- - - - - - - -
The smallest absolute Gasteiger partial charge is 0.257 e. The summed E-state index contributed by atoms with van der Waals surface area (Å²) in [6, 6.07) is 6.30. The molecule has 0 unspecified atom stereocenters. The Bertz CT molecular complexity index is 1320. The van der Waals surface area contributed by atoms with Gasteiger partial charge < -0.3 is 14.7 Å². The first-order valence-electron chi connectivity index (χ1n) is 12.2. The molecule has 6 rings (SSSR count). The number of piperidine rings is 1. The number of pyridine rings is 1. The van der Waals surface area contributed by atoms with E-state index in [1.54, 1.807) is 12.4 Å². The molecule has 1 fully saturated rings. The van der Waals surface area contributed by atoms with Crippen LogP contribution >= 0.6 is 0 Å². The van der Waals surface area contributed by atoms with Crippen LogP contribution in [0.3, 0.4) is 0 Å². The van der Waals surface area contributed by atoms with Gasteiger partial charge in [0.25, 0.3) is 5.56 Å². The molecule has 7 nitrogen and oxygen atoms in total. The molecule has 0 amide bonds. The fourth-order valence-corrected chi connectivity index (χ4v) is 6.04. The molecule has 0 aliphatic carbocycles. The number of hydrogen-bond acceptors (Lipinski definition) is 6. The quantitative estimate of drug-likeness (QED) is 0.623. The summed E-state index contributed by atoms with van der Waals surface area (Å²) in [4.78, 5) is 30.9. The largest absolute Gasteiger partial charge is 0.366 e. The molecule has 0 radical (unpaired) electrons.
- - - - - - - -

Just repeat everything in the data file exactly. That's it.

The smallest absolute Gasteiger partial charge is 0.257 e. The summed E-state index contributed by atoms with van der Waals surface area (Å²) in [6, 6.07) is 6.30. The molecule has 0 unspecified atom stereocenters. The Bertz CT molecular complexity index is 1320. The van der Waals surface area contributed by atoms with Gasteiger partial charge < -0.3 is 14.7 Å². The first-order valence-electron chi connectivity index (χ1n) is 12.2. The molecule has 6 rings (SSSR count). The number of piperidine rings is 1. The number of pyridine rings is 1. The van der Waals surface area contributed by atoms with E-state index in [1.54, 1.807) is 12.4 Å². The molecule has 1 fully saturated rings. The van der Waals surface area contributed by atoms with Crippen LogP contribution >= 0.6 is 0 Å². The van der Waals surface area contributed by atoms with Crippen LogP contribution in [0.3, 0.4) is 0 Å². The van der Waals surface area contributed by atoms with Gasteiger partial charge in [0.25, 0.3) is 5.56 Å². The molecule has 7 nitrogen and oxygen atoms in total. The molecule has 0 amide bonds. The fourth-order valence-corrected chi connectivity index (χ4v) is 6.04. The molecule has 0 aliphatic carbocycles. The number of hydrogen-bond acceptors (Lipinski definition) is 6. The quantitative estimate of drug-likeness (QED) is 0.623. The summed E-state index contributed by atoms with van der Waals surface area (Å²) in [4.78, 5) is 30.9. The largest absolute Gasteiger partial charge is 0.366 e. The molecule has 0 radical (unpaired) electrons.